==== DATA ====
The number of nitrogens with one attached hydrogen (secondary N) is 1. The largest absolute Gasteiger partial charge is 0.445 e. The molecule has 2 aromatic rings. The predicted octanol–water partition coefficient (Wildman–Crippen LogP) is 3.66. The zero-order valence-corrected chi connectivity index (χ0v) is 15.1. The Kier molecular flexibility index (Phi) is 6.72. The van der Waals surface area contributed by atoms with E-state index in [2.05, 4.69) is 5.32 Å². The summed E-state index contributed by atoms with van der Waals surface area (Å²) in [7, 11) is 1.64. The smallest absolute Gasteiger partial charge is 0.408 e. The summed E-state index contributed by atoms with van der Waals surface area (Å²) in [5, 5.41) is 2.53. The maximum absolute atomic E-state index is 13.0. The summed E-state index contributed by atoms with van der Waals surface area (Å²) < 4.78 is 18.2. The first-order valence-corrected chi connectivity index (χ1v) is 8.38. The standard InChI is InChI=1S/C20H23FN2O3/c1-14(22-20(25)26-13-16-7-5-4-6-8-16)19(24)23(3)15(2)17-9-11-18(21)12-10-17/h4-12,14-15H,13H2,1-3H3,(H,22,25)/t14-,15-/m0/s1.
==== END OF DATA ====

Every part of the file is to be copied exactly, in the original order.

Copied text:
The number of nitrogens with one attached hydrogen (secondary N) is 1. The largest absolute Gasteiger partial charge is 0.445 e. The molecule has 2 aromatic rings. The predicted octanol–water partition coefficient (Wildman–Crippen LogP) is 3.66. The zero-order valence-corrected chi connectivity index (χ0v) is 15.1. The Kier molecular flexibility index (Phi) is 6.72. The van der Waals surface area contributed by atoms with E-state index in [2.05, 4.69) is 5.32 Å². The summed E-state index contributed by atoms with van der Waals surface area (Å²) in [7, 11) is 1.64. The smallest absolute Gasteiger partial charge is 0.408 e. The summed E-state index contributed by atoms with van der Waals surface area (Å²) in [5, 5.41) is 2.53. The maximum absolute atomic E-state index is 13.0. The summed E-state index contributed by atoms with van der Waals surface area (Å²) < 4.78 is 18.2. The first-order valence-corrected chi connectivity index (χ1v) is 8.38. The standard InChI is InChI=1S/C20H23FN2O3/c1-14(22-20(25)26-13-16-7-5-4-6-8-16)19(24)23(3)15(2)17-9-11-18(21)12-10-17/h4-12,14-15H,13H2,1-3H3,(H,22,25)/t14-,15-/m0/s1.